Treatment of gastric peritoneal carcinomatosis by combining complete surgical resection of lesions and intraperitoneal immunotherapy using catumaxomab
1 Department of Surgical Oncology - Gustave Roussy, 114 rue Edouard Vaillant, Villejuif, Cedex 94805, France
2 Institut National de la Santé et de la Recherche Médicale, U1015, Gustave Roussy, 114 rue Edouard Vaillant, Villejuif, Cedex 94805, France
3 Department of Statistics - Gustave Roussy, 114 rue Edouard Vaillant, Villejuif, Cedex 94805, France
4 Department of Digestive and Oncological Surgery, University Hospital C. Huriez, Place de Verdun, Lille, Cedex 59037, France
5 Department of Surgical Oncology, Centre Hospitalier Lyon Sud, Pierre Bénite 69495, France
BMC Cancer 2014, 14:148 doi:10.1186/1471-2407-14-148Published: 4 March 2014
The peritoneum is one of the most frequent sites of recurrent gastric carcinoma after curative treatment, despite the administration of pre- and/or postoperative systemic chemotherapy. Indeed, the prognosis of peritoneal carcinomatosis from gastric carcinoma continues to be poor, with a median survival of less than one year with systemic chemotherapy. Whereas the prognosis of peritoneal carcinomatosis from colorectal cancer has changed with the development of locally administered hyperthermic intraperitoneal chemotherapy (HIPEC), survival results following carcinomatosis from gastric cancer remain disappointing, yielding a 5-year survival rate of less than 20%. Innovative surgical therapies such as intraperitoneal immunotherapy therefore need to be developed for the immediate postoperative period after complete cytoreductive surgery. In a recent randomised study, a clinical effect was obtained after intraperitoneal infusion of catumaxomab in patients with malignant ascites, notably from gastric carcinoma. Catumaxomab, a nonhumanized chimeric antibody, is characterized by its unique ability to bind to three different types of cells: tumour cells expressing the epithelial cell adhesion molecule (EpCAM), T lymphocytes (CD3) and also accessory cells (Fcγ receptor). Because the peritoneum is an immunocompetent organ and up to 90% of gastric carcinomas express EpCAM, intraperitoneal infusion of catumaxomab after complete resection of all macroscopic disease (as defined in the treatment of carcinomatosis from colorectal cancer) could therefore efficiently treat microscopic residual disease.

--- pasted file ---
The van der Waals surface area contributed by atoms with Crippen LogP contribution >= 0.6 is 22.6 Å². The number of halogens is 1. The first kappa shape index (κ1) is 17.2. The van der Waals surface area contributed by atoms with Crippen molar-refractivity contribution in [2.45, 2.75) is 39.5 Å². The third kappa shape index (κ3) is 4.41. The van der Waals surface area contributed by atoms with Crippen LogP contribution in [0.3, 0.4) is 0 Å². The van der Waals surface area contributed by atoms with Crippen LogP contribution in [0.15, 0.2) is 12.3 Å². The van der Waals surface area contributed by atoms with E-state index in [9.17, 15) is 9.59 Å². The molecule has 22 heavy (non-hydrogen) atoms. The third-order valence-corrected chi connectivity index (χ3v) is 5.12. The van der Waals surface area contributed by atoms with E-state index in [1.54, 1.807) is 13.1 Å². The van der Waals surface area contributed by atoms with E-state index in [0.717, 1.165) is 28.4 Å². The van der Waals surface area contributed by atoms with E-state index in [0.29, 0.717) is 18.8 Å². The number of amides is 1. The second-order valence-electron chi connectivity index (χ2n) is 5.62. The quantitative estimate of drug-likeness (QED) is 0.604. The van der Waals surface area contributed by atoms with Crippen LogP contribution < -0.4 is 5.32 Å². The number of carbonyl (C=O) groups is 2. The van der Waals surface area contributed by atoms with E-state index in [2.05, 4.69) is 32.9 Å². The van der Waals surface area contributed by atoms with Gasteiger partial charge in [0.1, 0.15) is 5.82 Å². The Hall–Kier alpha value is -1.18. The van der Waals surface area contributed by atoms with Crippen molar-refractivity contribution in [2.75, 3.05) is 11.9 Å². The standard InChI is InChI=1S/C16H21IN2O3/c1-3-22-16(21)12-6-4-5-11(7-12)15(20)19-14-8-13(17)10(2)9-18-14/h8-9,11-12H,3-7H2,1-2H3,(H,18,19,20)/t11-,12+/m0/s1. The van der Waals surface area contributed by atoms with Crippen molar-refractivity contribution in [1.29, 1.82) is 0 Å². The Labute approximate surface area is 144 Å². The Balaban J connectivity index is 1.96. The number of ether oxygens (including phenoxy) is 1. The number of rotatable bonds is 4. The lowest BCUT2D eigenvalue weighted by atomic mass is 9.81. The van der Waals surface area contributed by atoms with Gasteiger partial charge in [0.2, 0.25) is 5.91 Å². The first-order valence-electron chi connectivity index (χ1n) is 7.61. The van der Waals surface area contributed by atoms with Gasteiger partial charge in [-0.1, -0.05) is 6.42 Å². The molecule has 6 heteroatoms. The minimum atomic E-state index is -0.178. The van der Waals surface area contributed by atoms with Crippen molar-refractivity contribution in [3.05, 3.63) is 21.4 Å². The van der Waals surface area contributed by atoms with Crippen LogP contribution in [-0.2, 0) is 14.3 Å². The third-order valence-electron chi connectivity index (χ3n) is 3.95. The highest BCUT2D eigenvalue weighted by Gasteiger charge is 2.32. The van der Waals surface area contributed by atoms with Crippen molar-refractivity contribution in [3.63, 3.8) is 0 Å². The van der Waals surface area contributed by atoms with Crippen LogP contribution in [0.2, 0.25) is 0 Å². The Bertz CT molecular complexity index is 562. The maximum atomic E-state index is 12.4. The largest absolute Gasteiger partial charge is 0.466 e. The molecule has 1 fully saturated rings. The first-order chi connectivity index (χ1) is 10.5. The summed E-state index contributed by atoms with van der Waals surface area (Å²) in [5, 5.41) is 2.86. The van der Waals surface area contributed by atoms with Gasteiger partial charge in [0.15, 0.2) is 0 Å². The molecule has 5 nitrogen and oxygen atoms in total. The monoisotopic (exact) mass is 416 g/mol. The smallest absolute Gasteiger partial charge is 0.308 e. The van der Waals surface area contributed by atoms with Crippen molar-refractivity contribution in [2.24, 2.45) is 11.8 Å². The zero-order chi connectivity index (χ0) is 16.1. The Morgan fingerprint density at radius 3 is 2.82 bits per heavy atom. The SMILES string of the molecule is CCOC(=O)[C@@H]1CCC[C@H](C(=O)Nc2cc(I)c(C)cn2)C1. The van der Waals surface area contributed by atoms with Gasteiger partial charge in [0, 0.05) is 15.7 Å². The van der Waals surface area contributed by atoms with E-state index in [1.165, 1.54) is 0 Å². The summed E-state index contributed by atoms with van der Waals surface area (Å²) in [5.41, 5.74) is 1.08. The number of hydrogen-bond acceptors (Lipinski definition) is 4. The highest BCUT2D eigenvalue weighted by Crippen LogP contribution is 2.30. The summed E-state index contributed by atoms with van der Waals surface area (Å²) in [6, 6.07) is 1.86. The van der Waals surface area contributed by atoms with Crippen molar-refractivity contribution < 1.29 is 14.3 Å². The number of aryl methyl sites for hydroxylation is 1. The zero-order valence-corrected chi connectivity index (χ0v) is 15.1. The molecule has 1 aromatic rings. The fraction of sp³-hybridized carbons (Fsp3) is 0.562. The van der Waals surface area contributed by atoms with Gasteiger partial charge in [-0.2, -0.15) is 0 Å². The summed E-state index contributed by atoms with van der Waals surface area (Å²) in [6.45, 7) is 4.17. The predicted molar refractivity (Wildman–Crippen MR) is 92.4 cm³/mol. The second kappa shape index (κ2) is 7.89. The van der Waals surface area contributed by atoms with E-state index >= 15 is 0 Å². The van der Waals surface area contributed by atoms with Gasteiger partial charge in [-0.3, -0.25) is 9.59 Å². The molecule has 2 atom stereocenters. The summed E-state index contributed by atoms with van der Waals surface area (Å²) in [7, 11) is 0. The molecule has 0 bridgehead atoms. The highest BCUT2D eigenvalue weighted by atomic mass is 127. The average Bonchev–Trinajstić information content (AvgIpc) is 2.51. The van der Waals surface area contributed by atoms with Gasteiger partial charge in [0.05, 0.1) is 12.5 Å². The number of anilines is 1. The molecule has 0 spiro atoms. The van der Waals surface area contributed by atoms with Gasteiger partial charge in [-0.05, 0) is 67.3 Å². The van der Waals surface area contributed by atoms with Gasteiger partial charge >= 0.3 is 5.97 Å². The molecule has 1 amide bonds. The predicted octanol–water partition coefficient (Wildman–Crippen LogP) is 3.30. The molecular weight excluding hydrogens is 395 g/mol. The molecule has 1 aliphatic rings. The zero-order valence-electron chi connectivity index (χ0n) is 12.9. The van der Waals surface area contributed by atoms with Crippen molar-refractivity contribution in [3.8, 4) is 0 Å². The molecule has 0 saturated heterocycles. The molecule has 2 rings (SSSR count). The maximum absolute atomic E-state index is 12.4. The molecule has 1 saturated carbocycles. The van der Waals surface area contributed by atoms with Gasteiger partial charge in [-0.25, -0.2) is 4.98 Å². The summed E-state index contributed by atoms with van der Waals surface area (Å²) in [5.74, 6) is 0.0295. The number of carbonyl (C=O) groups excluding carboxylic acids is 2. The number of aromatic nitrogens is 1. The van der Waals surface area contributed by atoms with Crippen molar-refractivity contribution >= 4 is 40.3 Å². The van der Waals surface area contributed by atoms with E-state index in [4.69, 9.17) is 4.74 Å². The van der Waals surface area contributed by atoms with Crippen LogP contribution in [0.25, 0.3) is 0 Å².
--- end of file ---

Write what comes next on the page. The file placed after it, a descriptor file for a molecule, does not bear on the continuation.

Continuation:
The aim of this randomized phase II study is to assess 2-year overall survival after complete resection of limited carcinomatosis synchronous with gastric carcinoma, followed by an intraperitoneal infusion of catumaxomab with different total doses administered in each of the 2 arms. Close monitoring of peri-opertive mortality, morbidity and early surgical re-intervention will be done with stopping rules. Besides this analysis, translational research will be conducted to determine immunological markers of catumaxomab efficacy and to correlate these markers with clinical efficacy.